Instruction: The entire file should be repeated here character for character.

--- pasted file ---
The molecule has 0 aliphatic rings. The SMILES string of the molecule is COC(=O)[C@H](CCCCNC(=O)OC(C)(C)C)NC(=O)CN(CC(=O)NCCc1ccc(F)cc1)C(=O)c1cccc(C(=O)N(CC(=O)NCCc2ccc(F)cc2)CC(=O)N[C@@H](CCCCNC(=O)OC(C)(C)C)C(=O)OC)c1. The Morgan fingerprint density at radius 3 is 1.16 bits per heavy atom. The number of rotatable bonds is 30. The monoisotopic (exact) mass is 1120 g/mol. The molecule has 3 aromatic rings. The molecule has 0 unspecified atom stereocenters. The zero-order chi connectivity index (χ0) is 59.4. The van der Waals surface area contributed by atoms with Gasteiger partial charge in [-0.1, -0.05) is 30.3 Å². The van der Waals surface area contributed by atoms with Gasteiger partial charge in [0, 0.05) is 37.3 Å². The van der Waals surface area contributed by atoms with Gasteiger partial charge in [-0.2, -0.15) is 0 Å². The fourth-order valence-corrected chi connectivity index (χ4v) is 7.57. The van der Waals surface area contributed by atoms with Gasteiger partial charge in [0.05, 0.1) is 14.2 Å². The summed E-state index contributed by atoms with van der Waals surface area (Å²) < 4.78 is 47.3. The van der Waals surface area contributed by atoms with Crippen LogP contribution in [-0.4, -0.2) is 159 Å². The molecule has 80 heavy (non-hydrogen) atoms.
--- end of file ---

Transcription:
The molecule has 0 aliphatic rings. The SMILES string of the molecule is COC(=O)[C@H](CCCCNC(=O)OC(C)(C)C)NC(=O)CN(CC(=O)NCCc1ccc(F)cc1)C(=O)c1cccc(C(=O)N(CC(=O)NCCc2ccc(F)cc2)CC(=O)N[C@@H](CCCCNC(=O)OC(C)(C)C)C(=O)OC)c1. The Morgan fingerprint density at radius 3 is 1.16 bits per heavy atom. The number of rotatable bonds is 30. The monoisotopic (exact) mass is 1120 g/mol. The molecule has 3 aromatic rings. The molecule has 0 unspecified atom stereocenters. The zero-order chi connectivity index (χ0) is 59.4. The van der Waals surface area contributed by atoms with Gasteiger partial charge in [-0.1, -0.05) is 30.3 Å². The van der Waals surface area contributed by atoms with Gasteiger partial charge in [0, 0.05) is 37.3 Å². The van der Waals surface area contributed by atoms with Gasteiger partial charge in [-0.2, -0.15) is 0 Å². The fourth-order valence-corrected chi connectivity index (χ4v) is 7.57. The van der Waals surface area contributed by atoms with Gasteiger partial charge in [0.05, 0.1) is 14.2 Å². The summed E-state index contributed by atoms with van der Waals surface area (Å²) < 4.78 is 47.3. The van der Waals surface area contributed by atoms with Crippen LogP contribution in [-0.4, -0.2) is 159 Å². The molecule has 80 heavy (non-hydrogen) atoms.